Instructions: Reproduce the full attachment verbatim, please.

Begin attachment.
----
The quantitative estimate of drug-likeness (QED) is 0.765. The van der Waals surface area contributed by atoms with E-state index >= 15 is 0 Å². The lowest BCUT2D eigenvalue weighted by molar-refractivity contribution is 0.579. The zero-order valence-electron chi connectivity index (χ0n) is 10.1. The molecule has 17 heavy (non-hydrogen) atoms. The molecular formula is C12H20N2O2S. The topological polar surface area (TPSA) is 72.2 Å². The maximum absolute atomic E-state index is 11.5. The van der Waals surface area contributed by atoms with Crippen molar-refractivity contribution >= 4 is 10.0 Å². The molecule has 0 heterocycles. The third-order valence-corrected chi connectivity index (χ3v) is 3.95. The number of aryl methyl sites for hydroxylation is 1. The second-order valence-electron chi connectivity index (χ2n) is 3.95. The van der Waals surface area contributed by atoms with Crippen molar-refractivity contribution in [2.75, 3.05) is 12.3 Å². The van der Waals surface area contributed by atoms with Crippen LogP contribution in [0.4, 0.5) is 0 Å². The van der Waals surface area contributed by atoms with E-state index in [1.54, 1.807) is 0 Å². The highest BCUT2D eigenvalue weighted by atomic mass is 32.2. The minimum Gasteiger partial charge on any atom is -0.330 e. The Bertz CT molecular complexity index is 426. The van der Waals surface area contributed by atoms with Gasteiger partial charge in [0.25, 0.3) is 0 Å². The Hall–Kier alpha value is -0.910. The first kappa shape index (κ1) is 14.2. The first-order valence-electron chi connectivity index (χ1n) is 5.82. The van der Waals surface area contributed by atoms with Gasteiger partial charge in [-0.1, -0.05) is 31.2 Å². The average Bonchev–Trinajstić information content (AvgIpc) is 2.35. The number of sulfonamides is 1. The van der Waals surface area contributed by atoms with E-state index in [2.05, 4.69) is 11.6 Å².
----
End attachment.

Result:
The quantitative estimate of drug-likeness (QED) is 0.765. The van der Waals surface area contributed by atoms with E-state index >= 15 is 0 Å². The lowest BCUT2D eigenvalue weighted by molar-refractivity contribution is 0.579. The zero-order valence-electron chi connectivity index (χ0n) is 10.1. The molecule has 17 heavy (non-hydrogen) atoms. The molecular formula is C12H20N2O2S. The topological polar surface area (TPSA) is 72.2 Å². The maximum absolute atomic E-state index is 11.5. The van der Waals surface area contributed by atoms with Crippen molar-refractivity contribution >= 4 is 10.0 Å². The molecule has 0 heterocycles. The third-order valence-corrected chi connectivity index (χ3v) is 3.95. The number of aryl methyl sites for hydroxylation is 1. The second-order valence-electron chi connectivity index (χ2n) is 3.95. The van der Waals surface area contributed by atoms with Crippen molar-refractivity contribution in [2.75, 3.05) is 12.3 Å². The van der Waals surface area contributed by atoms with Crippen LogP contribution in [0.4, 0.5) is 0 Å². The van der Waals surface area contributed by atoms with E-state index in [1.54, 1.807) is 0 Å². The highest BCUT2D eigenvalue weighted by atomic mass is 32.2. The minimum Gasteiger partial charge on any atom is -0.330 e. The Bertz CT molecular complexity index is 426. The van der Waals surface area contributed by atoms with Gasteiger partial charge in [0.25, 0.3) is 0 Å². The Hall–Kier alpha value is -0.910. The first kappa shape index (κ1) is 14.2. The first-order valence-electron chi connectivity index (χ1n) is 5.82. The van der Waals surface area contributed by atoms with Gasteiger partial charge in [-0.1, -0.05) is 31.2 Å². The average Bonchev–Trinajstić information content (AvgIpc) is 2.35. The number of sulfonamides is 1. The van der Waals surface area contributed by atoms with E-state index in [2.05, 4.69) is 11.6 Å².